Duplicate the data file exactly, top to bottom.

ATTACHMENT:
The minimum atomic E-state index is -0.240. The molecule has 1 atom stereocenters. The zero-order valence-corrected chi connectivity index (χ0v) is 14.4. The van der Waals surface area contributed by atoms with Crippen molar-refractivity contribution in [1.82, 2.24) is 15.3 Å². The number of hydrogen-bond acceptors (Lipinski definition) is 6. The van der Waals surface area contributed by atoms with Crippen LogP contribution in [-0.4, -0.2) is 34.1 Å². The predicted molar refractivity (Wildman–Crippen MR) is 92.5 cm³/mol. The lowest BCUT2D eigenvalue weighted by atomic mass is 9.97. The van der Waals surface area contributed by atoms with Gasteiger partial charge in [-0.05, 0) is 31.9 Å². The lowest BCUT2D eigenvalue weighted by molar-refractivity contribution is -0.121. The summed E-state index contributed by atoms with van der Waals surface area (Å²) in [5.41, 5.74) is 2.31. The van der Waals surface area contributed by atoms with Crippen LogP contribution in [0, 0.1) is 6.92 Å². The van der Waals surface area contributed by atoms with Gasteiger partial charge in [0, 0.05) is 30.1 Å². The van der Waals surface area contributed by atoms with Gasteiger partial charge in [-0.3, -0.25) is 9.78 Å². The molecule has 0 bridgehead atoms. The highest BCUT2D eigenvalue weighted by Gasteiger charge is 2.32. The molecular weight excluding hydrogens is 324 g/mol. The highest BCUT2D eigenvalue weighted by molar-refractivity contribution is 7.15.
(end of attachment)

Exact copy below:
The minimum atomic E-state index is -0.240. The molecule has 1 atom stereocenters. The zero-order valence-corrected chi connectivity index (χ0v) is 14.4. The van der Waals surface area contributed by atoms with Crippen molar-refractivity contribution in [1.82, 2.24) is 15.3 Å². The number of hydrogen-bond acceptors (Lipinski definition) is 6. The van der Waals surface area contributed by atoms with Crippen LogP contribution in [-0.4, -0.2) is 34.1 Å². The predicted molar refractivity (Wildman–Crippen MR) is 92.5 cm³/mol. The lowest BCUT2D eigenvalue weighted by atomic mass is 9.97. The van der Waals surface area contributed by atoms with Gasteiger partial charge in [-0.05, 0) is 31.9 Å². The lowest BCUT2D eigenvalue weighted by molar-refractivity contribution is -0.121. The summed E-state index contributed by atoms with van der Waals surface area (Å²) in [5.41, 5.74) is 2.31. The van der Waals surface area contributed by atoms with Crippen LogP contribution in [0, 0.1) is 6.92 Å². The van der Waals surface area contributed by atoms with Gasteiger partial charge in [0, 0.05) is 30.1 Å². The van der Waals surface area contributed by atoms with Gasteiger partial charge in [-0.3, -0.25) is 9.78 Å². The molecule has 0 bridgehead atoms. The highest BCUT2D eigenvalue weighted by Gasteiger charge is 2.32. The molecular weight excluding hydrogens is 324 g/mol. The highest BCUT2D eigenvalue weighted by molar-refractivity contribution is 7.15.